New Kid


Jordan is dreading his new school, Riverdale Academy Day School. It is a geographic and socio-economic distance from his neighbourhood. He won’t be part of his community anymore. Furthermore at Riverdale he’ll be a minority because of his race, and his family’s income. How can Jordan hope to fit in?

We travel with Jordan in Liam’s chauffeured car on his first day. We feel apprehensive, alongside Jordan, as we consider Liam’s behaviour and then that of the other people he encounters. Why does Ms Rawle rename certain students only? What is the problem with Jordan being smaller than most members of his class? Why is Maury so isolated? What is the reason Alex talks through a sock puppet? Is there anywhere that Jordan might observe, imagine and draw in peace?

‘New Kid’ is an intelligent, empathetic, and nuanced graphic novel. It’s not just about being new, but rather other issues, such as expectation, stereotyping, belonging and finding your voice. Bookwagon is overjoyed to recommend this thought-provoking, empowering book.

Add to Wishlist
Add to Wishlist


New Kid

Jerry Craft


Jordan is the ‘New Kid’, travelling beyond his community to the school where he’s won a scholarship. It’s a big step, and one he’s not certain that he’s up to taking. Jordan draws the journey, from his parents’ ‘discussion’ about his new school’s suitability, to the reaction of his neighbourhood. Furthermore, he’s very aware that he will be in a minority at Riverdale Academy Day School. His mum reminds him that ‘This is one of the best schools in the entire state. It looks like Harvard or something.‘ Meanwhile his father observes, ‘It still doesn’t have much… you know… diversity’. How will Jordan cope?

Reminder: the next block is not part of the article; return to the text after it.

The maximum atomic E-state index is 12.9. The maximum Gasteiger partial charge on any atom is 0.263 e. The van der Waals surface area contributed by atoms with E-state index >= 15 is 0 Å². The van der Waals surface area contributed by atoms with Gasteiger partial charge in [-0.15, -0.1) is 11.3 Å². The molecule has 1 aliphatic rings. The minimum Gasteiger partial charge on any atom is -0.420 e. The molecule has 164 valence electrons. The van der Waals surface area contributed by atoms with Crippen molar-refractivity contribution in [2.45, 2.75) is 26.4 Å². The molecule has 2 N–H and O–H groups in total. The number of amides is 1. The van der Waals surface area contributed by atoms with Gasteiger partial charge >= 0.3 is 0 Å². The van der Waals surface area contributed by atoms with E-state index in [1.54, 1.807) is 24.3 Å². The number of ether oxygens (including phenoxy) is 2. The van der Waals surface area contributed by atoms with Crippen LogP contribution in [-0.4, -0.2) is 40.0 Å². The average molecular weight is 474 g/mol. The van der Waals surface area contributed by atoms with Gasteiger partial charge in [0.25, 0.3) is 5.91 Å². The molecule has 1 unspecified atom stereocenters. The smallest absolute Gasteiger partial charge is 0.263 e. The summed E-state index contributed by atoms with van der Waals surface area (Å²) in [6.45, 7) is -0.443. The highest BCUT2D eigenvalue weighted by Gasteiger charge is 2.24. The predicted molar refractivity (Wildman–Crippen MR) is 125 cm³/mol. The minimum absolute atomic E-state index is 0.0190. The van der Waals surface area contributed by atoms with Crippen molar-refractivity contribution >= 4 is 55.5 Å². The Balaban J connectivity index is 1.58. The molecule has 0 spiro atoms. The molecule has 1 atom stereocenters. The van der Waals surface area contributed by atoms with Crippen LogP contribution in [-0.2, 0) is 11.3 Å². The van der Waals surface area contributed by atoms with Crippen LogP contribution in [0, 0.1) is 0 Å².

Graphic novels have a unique way of exposing feelings as we’ve seen with books by Raina Telgemeieir such as Guts, for example. We join Jordan’s journey, from his first chauffeured car journey with Liam, through to his confrontation with Ms Rawle. Familiar situations and behaviour are observed, such as expectations about sport and income, and considerations around being ‘special’. ‘New Kid’ is timely, in light of 2020 news like ‘Independent schools decline gift of £1 million to educate poor white boys.’
I like the way the book is organised, so that we have access to Jordan’s sketches and innermost imaginings. Thereafter, we’re spectators on his every day school struggles, and then, those differences with home and neighbourhood. Where does Jordan fit best?


There are no reviews yet.

Be the first to review “New Kid”

Your email address will not be published. Required fields are marked *

You may also like…